FAA speeds e-mail transition

The Federal Aviation Administration has finished an ambitious rollout of a new e-mail program, moving 40,000 employees to an IBM Corp. Lotus Notes-based system in nine months.

The FAA awarded a 10-year contract, valued at $30 million, to IBM in June 2001 to develop an enterprisewide replacement for its existing system, based on cc:Mail — an outdated program from IBM subsidiary Lotus Development Corp. that the company no longer supports.

The agency completed the first phase of the Next Generation Messaging System program in September 2002, consolidating more than 855 e-mail "post offices" on servers spread across 379 locations. The new system relies on 12 locations.

"We're told by IBM that's as fast a rollout as they've seen in the public sector," said Daniel Mehan, the FAA's chief information officer.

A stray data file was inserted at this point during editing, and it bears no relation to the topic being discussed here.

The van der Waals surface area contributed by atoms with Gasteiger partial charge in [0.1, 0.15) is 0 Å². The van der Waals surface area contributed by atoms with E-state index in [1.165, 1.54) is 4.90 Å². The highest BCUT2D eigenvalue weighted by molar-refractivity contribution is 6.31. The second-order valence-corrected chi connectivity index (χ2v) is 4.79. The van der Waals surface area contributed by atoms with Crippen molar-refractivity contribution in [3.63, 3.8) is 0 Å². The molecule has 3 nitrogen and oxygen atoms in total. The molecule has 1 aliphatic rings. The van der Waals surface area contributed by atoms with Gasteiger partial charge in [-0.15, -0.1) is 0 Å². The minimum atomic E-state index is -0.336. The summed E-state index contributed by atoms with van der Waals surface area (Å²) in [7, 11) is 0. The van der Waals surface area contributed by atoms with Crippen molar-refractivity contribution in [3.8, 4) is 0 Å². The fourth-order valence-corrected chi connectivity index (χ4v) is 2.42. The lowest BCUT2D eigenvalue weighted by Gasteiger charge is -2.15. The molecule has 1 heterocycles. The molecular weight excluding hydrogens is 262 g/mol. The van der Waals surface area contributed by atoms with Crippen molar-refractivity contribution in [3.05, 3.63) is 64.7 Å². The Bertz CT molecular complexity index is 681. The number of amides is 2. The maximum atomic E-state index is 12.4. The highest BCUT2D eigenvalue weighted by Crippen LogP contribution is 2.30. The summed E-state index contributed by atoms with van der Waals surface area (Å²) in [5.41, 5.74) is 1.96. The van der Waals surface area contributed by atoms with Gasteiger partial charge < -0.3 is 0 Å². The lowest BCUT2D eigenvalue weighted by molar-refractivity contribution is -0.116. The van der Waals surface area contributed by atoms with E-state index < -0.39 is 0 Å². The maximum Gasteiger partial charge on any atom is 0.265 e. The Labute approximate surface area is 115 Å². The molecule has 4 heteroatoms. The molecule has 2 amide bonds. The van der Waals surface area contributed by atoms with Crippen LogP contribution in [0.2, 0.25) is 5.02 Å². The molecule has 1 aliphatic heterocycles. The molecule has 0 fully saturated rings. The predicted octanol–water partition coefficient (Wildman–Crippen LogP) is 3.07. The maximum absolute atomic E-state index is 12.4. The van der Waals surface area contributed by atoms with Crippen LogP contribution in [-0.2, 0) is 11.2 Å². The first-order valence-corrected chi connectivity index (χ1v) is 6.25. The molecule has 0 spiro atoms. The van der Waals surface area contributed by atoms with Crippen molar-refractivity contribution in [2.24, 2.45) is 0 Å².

The agency also cut back the number of administrators it needs for its e-mail system from about 400 to 76.

Benefits include cost savings, faster message delivery and improved security, officials said.

"The bottom line was that Lotus cc wasn't going to be maintained and we wanted a system we could interface across" the Transportation Department, said Dennis DeGaetano, the FAA's deputy associate administrator for research and acquisitions.

The new system is interoperable with the rest of the department's agencies, which mostly use Microsoft Corp.'s Exchange, officials said.

Future phases will add user-requested features and emerging technologies.

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